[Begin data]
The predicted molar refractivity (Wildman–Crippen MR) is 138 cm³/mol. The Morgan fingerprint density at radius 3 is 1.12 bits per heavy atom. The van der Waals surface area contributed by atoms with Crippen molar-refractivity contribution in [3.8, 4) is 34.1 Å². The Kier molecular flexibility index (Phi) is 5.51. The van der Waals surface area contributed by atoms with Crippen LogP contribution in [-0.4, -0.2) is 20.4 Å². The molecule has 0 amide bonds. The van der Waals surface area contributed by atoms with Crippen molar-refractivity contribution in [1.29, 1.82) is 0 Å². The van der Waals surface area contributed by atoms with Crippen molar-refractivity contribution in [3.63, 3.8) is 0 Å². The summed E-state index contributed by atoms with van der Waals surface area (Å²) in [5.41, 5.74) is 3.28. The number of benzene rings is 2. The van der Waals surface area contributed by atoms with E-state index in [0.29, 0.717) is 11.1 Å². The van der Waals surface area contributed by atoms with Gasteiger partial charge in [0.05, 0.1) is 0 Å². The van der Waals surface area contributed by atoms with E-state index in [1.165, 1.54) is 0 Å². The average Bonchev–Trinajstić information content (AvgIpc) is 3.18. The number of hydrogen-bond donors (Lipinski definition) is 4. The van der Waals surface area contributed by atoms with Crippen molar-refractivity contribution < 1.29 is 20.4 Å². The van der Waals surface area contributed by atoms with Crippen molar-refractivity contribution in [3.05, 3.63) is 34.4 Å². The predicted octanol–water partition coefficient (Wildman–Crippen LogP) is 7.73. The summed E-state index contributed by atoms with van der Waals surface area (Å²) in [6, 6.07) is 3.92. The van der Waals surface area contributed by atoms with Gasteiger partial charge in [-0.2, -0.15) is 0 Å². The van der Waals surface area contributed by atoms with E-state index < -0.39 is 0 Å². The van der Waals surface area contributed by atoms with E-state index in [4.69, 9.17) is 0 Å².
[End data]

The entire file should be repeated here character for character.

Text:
The predicted molar refractivity (Wildman–Crippen MR) is 138 cm³/mol. The Morgan fingerprint density at radius 3 is 1.12 bits per heavy atom. The van der Waals surface area contributed by atoms with Crippen molar-refractivity contribution in [3.8, 4) is 34.1 Å². The Kier molecular flexibility index (Phi) is 5.51. The van der Waals surface area contributed by atoms with Crippen LogP contribution in [-0.4, -0.2) is 20.4 Å². The molecule has 0 amide bonds. The van der Waals surface area contributed by atoms with Crippen molar-refractivity contribution in [1.29, 1.82) is 0 Å². The van der Waals surface area contributed by atoms with Crippen molar-refractivity contribution in [3.63, 3.8) is 0 Å². The summed E-state index contributed by atoms with van der Waals surface area (Å²) in [5.41, 5.74) is 3.28. The number of benzene rings is 2. The van der Waals surface area contributed by atoms with E-state index in [0.29, 0.717) is 11.1 Å². The van der Waals surface area contributed by atoms with Gasteiger partial charge in [0.05, 0.1) is 0 Å². The van der Waals surface area contributed by atoms with E-state index in [1.165, 1.54) is 0 Å². The average Bonchev–Trinajstić information content (AvgIpc) is 3.18. The number of hydrogen-bond donors (Lipinski definition) is 4. The van der Waals surface area contributed by atoms with Crippen molar-refractivity contribution < 1.29 is 20.4 Å². The van der Waals surface area contributed by atoms with Crippen molar-refractivity contribution in [3.05, 3.63) is 34.4 Å². The predicted octanol–water partition coefficient (Wildman–Crippen LogP) is 7.73. The summed E-state index contributed by atoms with van der Waals surface area (Å²) in [6, 6.07) is 3.92. The van der Waals surface area contributed by atoms with Gasteiger partial charge in [-0.2, -0.15) is 0 Å². The van der Waals surface area contributed by atoms with E-state index < -0.39 is 0 Å². The van der Waals surface area contributed by atoms with E-state index in [4.69, 9.17) is 0 Å².